Union membership in the United States has declined significantly in recent decades. After peaking at 28.3 percent of all employed workers in 1954, the union membership rate has steadily dropped to 11.3 percent in 2013. Even more representative of the state of unionization, current private-sector union membership is only 6.7 percent, less than 20 percent the rate of public-sector workers (35.3 percent).
In a move anticipated to help reverse that declining trend in union membership, the National Labor Relations Board (NLRB) recently re-proposed a rule that would make it significantly easier for a union to organize a workplace. This rule revising the election procedures was originally proposed in 2011 but was overturned by the courts because of procedural flaws. The current version, essentially the same as that proposed in 2011, significantly shortens the time period for union certification elections. Should this rule be implemented, it would likely limit employers’ free speech rights and prevent workers from getting full and complete information about the advantages and disadvantages of joining a union.
Many business groups — including the U.S. Poultry & Egg Association, National Chicken Council and National Turkey Federation — filed written comments opposing the proposed rule. A copy of the poultry associations’ letter is available at http://www.uspoultry.org/positionpapers.
Most business groups see the proposed rule as pro-union and anti-business, believing it would radically undermine employers’ due process rights while giving a huge advantage to unions by limiting employers’ participation prior to an election. Specifically, it would:
- Limit employers’ free speech rights, giving them very little notice and almost no time to discuss the issues with their workers.
- Require employers to turn over employees’ personal information to unions such as home and cell phone numbers and e-mail addresses.
- Shorten the union election process to as little as 10 days, instead of the current median of 38 days.
- Give employers only seven days to file a formal statement raising issues and stating their basis, or forfeit the legal right to pursue them.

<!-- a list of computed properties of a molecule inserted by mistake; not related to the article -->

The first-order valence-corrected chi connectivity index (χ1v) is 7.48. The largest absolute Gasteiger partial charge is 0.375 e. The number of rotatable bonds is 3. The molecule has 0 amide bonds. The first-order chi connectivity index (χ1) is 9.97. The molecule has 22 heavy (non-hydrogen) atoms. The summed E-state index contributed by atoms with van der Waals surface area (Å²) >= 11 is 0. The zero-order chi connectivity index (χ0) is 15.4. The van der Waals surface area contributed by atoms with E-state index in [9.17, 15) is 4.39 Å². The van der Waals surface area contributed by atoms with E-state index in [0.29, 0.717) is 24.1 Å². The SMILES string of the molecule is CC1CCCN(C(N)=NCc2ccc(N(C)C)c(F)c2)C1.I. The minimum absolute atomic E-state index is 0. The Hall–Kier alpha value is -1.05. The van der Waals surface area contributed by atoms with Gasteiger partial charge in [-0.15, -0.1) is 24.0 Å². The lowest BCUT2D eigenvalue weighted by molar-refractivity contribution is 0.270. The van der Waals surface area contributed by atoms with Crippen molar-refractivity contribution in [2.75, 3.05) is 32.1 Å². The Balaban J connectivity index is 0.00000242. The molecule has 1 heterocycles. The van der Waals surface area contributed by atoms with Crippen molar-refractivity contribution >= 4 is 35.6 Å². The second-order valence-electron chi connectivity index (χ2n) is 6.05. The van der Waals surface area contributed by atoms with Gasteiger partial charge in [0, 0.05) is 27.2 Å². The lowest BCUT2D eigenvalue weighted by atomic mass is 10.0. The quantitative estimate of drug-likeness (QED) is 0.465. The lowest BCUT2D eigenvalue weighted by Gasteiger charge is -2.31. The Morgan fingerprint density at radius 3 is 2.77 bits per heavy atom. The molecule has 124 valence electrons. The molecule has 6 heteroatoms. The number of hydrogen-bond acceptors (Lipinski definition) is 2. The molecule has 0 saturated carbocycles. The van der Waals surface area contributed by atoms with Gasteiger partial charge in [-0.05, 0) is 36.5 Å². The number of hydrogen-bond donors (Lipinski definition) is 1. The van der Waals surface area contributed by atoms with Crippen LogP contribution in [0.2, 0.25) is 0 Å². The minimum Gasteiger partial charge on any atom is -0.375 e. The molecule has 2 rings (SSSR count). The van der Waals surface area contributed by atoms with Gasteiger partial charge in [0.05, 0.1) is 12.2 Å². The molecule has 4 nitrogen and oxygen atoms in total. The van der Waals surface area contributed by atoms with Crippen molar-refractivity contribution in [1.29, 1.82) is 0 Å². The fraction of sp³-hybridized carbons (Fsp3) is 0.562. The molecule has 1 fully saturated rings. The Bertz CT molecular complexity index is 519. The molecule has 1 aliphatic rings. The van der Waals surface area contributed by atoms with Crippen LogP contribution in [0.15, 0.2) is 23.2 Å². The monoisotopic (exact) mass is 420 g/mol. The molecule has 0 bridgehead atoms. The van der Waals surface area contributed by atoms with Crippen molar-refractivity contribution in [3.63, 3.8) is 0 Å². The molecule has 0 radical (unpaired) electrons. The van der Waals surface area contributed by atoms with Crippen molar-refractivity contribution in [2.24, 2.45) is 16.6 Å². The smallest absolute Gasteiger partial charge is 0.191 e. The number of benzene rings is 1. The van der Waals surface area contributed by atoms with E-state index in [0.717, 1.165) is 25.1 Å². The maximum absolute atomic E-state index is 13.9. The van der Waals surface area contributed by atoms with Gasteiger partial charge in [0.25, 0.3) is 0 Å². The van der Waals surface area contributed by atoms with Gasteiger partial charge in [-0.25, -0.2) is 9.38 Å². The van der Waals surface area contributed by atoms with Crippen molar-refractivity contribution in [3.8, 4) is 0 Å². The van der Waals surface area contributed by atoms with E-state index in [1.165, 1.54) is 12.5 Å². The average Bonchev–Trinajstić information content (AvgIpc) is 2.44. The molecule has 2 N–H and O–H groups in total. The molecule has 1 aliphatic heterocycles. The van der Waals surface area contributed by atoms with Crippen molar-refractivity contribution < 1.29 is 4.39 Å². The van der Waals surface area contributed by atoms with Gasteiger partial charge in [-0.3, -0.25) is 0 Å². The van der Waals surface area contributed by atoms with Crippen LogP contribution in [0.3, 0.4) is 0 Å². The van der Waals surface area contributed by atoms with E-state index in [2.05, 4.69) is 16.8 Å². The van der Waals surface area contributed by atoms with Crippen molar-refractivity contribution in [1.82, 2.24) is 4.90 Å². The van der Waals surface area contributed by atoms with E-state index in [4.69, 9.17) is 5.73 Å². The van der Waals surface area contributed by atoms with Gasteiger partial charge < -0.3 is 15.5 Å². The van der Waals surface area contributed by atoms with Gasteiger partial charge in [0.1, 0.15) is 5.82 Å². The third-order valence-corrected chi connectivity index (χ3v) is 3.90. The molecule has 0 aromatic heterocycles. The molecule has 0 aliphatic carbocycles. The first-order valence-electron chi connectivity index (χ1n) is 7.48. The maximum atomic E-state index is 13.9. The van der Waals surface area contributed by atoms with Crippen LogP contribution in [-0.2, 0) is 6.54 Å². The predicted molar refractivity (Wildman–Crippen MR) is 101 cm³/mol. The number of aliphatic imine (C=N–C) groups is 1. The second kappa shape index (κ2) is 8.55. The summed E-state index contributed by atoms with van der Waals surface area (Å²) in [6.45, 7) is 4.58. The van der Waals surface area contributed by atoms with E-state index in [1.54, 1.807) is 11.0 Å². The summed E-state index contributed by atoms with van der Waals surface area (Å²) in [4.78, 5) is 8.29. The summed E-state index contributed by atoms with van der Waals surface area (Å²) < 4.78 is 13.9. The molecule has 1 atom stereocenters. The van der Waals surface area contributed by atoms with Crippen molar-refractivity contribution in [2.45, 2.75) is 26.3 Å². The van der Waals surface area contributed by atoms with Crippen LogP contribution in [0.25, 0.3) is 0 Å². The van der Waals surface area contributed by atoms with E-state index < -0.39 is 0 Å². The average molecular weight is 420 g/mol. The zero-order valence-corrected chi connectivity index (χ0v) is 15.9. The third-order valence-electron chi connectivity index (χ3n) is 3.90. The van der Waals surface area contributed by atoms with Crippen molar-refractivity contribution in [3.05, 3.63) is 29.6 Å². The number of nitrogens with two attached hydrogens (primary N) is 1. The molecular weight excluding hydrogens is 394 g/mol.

- Allow up to 20 percent of the unit’s workers to cast ballots even if their eligibility is being contested by deferring the litigation of eligibility until after the election.
Unions and the NLRB understand the importance of emotion during an election campaign, and this rule helps keep emotions high throughout the election period. As Chris Lauderdale, an attorney with Jackson Lewis P.C., recently pointed out during USPOULTRY’s 2014 Human Resources Seminar, pro-union emotion typically peaks just as the union files a petition for an election but steadily begins to fade as emotion is replaced by reason when both sides are able to present the issues and the facts to the employees. Shortening the election cycle will certainly benefit the unions, as the time for reason to surpass emotion is reduced.
Most important, by all reasonable measures, the new rule is simply not needed. The NLRB already handles election requests quickly and unions already win more than 65 percent of all organizing elections. Unions currently have months to give workers its side of the issue without employer response, and under the new rules, could launch an ambush election when it felt the time was ripe, providing employers with very limited time to discuss the union campaign with employees once the request for an election was made.
Despite whether the new rule is implemented, employers who desire to maintain a union-free workplace must not wait until they receive notice of a hearing in advance of a union election to begin a union-free campaign. Lauderdale provided further guidance in his remarks at the USPOULTRY seminar, reminding us that employees have at least four options on where to turn when they have an issue in the workplace: government agencies, trial lawyers, unions or the employer. To remain union-free, we need to be advocates for our employees, encouraging them to come forward with their issues and then really listen and provide a prompt and reasonable response. Even when we are unable to resolve the issue, the employee deserves an explanation and an opportunity to take the issue to another level without any fear of retaliation.
National Labor Relations Act of 1935
The National Labor Relations Act is a 1935 federal law that limits how employers may react to workers in the private sector who create labor unions, engage in collective bargaining, and take part in strikes and other forms of concerted activity in support of their demands. Along with the 1947 Taft–Hartley Act, which added a list of prohibited unfair labor practices on the part of unions, these two laws have governed the federal government’s involvement in labor relations for the last 67 years.